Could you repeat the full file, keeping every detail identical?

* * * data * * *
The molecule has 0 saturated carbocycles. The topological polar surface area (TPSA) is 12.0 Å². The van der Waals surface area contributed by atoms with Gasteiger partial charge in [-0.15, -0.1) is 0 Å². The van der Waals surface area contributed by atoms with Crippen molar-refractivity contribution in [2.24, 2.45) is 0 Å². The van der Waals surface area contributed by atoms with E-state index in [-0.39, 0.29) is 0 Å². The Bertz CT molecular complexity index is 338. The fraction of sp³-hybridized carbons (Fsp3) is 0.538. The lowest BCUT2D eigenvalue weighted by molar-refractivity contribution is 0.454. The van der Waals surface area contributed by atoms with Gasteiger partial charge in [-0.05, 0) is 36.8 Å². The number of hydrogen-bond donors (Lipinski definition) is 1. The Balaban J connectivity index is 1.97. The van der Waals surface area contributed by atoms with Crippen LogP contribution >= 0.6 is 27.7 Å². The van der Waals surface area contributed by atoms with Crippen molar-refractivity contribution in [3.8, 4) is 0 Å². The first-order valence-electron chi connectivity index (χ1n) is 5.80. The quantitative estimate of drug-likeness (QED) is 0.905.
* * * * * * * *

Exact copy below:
The molecule has 0 saturated carbocycles. The topological polar surface area (TPSA) is 12.0 Å². The van der Waals surface area contributed by atoms with Gasteiger partial charge in [-0.15, -0.1) is 0 Å². The van der Waals surface area contributed by atoms with Crippen molar-refractivity contribution in [2.24, 2.45) is 0 Å². The van der Waals surface area contributed by atoms with E-state index in [-0.39, 0.29) is 0 Å². The Bertz CT molecular complexity index is 338. The fraction of sp³-hybridized carbons (Fsp3) is 0.538. The lowest BCUT2D eigenvalue weighted by molar-refractivity contribution is 0.454. The van der Waals surface area contributed by atoms with Gasteiger partial charge in [-0.05, 0) is 36.8 Å². The number of hydrogen-bond donors (Lipinski definition) is 1. The Balaban J connectivity index is 1.97. The van der Waals surface area contributed by atoms with Crippen LogP contribution >= 0.6 is 27.7 Å². The van der Waals surface area contributed by atoms with Crippen molar-refractivity contribution in [3.8, 4) is 0 Å². The first-order valence-electron chi connectivity index (χ1n) is 5.80. The quantitative estimate of drug-likeness (QED) is 0.905.